It was not too long ago when Richie Akiva was bullish on the prospects of 1oak "changing the face of nightlife" as he so brashly put it in an interview with New York Magazine. So bullish in fact, that he and his partners Ronnie Madra, Scott Sartiano, and Jeffrey Jah sunk a cool $3 million dollars into the space. But, with the changing of fortunes on Wall street, will their bottle-fueled venture be hurting as the slow-moving train wreck that is wall street keeps grinding down the tracks?
The collapse leaves only two true Investment Banks left standing
This meltdown may very well be the pin-prick that bursts the club price bubble. In the past decade, as New York has been injected with funny money, a bottle culture has permeated clubland, driving the price for a single bottle to upwards of $400. We have often loathed the homogeneous effect of this model and bottle culture.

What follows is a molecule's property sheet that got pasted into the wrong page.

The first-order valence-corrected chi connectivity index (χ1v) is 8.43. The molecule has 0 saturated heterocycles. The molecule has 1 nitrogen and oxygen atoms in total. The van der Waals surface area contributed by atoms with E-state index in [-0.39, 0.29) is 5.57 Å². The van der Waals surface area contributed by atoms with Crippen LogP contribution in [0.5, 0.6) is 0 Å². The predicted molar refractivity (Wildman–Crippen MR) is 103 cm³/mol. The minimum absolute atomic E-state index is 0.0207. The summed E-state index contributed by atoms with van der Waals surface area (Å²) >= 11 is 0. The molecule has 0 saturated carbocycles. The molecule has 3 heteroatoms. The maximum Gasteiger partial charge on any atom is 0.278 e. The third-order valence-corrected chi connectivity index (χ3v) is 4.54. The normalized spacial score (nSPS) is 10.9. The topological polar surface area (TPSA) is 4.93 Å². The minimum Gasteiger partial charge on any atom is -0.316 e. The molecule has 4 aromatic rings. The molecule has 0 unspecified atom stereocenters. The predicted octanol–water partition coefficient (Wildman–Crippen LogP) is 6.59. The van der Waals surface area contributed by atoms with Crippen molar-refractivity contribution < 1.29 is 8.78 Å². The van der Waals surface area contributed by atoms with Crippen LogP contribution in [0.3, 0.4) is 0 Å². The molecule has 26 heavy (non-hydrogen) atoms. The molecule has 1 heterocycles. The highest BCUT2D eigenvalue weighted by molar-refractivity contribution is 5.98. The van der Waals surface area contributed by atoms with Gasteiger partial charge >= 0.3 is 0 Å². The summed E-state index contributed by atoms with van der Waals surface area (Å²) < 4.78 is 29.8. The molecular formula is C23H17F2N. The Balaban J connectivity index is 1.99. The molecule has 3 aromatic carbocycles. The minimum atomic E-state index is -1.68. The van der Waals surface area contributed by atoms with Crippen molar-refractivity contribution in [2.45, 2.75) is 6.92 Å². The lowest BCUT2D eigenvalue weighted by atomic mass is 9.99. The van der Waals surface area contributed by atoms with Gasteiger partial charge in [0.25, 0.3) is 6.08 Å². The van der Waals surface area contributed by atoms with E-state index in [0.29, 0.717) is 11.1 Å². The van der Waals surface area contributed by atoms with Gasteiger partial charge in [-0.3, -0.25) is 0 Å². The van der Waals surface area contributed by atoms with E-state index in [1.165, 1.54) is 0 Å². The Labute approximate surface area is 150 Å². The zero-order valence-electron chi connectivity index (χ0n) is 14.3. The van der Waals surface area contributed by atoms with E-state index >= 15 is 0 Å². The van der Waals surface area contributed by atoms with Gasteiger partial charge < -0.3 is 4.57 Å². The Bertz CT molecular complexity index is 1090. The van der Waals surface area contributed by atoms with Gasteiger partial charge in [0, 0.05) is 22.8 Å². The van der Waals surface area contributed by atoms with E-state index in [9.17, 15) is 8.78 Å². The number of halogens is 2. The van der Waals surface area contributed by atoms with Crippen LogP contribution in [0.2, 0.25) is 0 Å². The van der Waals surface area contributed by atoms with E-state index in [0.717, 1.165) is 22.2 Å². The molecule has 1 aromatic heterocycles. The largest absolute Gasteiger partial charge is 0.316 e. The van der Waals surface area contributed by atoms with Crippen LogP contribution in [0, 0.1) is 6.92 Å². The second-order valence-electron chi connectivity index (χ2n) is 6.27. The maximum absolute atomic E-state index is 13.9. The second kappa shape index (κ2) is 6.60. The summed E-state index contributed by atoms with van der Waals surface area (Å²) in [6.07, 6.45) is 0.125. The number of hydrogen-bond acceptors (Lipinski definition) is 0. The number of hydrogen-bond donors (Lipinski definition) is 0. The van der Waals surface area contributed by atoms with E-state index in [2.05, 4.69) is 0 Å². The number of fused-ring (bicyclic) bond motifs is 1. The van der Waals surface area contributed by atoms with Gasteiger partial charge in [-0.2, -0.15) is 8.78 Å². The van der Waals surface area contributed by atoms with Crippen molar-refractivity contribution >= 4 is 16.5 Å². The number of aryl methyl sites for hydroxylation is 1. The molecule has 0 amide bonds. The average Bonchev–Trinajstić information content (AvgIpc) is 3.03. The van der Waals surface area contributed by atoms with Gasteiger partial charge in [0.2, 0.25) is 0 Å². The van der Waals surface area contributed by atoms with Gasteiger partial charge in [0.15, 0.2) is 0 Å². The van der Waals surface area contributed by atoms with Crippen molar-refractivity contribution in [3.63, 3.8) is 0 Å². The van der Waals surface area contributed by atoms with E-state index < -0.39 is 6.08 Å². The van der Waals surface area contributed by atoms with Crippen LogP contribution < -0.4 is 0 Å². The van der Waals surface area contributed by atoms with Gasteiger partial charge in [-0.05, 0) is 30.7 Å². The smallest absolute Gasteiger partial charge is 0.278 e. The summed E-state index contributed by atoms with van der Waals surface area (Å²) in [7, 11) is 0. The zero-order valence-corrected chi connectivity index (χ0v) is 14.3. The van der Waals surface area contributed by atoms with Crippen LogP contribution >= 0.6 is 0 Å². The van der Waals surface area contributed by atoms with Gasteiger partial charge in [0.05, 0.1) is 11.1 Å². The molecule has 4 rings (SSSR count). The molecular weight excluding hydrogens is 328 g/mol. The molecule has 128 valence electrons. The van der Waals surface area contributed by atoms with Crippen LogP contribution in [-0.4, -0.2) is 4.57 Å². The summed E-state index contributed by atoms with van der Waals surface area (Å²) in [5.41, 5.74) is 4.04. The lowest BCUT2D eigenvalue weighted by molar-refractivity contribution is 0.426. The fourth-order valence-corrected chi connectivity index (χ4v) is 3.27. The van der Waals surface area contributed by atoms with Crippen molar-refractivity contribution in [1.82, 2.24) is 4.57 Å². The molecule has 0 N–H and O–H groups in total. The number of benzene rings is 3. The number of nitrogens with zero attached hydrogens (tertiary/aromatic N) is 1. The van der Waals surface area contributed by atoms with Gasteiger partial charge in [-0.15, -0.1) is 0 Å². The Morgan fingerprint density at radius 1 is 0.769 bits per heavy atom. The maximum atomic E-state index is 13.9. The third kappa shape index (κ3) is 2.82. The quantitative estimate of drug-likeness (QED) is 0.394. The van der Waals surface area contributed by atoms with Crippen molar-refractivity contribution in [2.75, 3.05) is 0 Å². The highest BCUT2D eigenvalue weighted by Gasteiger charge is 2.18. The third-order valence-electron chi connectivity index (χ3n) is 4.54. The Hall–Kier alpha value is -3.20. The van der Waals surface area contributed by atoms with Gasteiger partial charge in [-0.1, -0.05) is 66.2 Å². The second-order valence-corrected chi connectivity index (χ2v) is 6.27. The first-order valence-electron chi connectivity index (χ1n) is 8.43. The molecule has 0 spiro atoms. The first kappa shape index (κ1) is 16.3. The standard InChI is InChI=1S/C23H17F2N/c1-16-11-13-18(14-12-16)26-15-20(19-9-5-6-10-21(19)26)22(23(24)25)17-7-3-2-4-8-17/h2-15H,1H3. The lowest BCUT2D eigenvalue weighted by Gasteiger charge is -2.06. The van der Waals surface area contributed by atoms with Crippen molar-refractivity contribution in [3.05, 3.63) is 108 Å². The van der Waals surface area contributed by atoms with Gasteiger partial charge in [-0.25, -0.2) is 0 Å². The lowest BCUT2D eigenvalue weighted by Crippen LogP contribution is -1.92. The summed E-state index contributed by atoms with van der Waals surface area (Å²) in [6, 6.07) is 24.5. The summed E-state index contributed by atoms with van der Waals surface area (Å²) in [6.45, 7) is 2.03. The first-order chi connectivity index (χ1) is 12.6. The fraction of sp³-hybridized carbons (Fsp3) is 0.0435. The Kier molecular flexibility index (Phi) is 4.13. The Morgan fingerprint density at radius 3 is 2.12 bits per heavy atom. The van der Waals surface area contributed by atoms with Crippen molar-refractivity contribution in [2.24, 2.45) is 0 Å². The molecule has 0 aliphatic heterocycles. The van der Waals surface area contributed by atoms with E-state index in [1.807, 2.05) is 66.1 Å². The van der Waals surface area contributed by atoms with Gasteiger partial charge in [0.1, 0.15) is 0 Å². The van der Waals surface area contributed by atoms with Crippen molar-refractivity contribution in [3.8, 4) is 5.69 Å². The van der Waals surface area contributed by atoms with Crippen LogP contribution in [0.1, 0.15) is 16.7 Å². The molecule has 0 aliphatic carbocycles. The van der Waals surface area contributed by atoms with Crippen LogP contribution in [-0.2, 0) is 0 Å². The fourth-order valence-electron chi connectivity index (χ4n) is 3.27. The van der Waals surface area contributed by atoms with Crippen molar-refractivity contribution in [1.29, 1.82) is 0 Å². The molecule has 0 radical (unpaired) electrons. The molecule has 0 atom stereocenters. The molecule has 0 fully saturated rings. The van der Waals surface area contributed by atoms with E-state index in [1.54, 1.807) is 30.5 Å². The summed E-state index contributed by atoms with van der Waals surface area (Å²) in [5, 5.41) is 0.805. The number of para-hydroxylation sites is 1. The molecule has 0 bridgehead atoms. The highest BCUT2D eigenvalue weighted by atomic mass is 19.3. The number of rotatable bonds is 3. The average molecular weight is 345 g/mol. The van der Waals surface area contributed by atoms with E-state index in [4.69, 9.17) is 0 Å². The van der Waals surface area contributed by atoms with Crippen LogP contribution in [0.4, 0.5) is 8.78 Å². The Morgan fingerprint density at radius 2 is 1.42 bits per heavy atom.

Although new ventures like 1oak have tried to package their experience more as a type of velvet egalitarianism, the simple truth is that it is hardly that. Clubs are tied to wall street more than ever. And it won't just be the big Saturday night table hits where clubs will be hurting. Most clubs earn a significant amount of revenue from sponsored parties that happen post happy hour from around 9-11pm. When 1oak opened it's doors last December, it's first event was one for traders from BTIG.
This weekend the effects could already be felt. Those at the likes of Lehman and Merrill were at the office all weekend scrambling to salvage whatever was left, and those at potential buyers like Bank of America were in the office all weekend working on possible transactions and nervously awaiting news about whether or not their group will ultimately remain when the dust settles.
That isn't to say that we won't be seeing a lot of these financial wizards out and about blowing off steam to get through the doldrums, just expect to see them at a dive bar on the east side, not in front of velvet ropes anytime soon.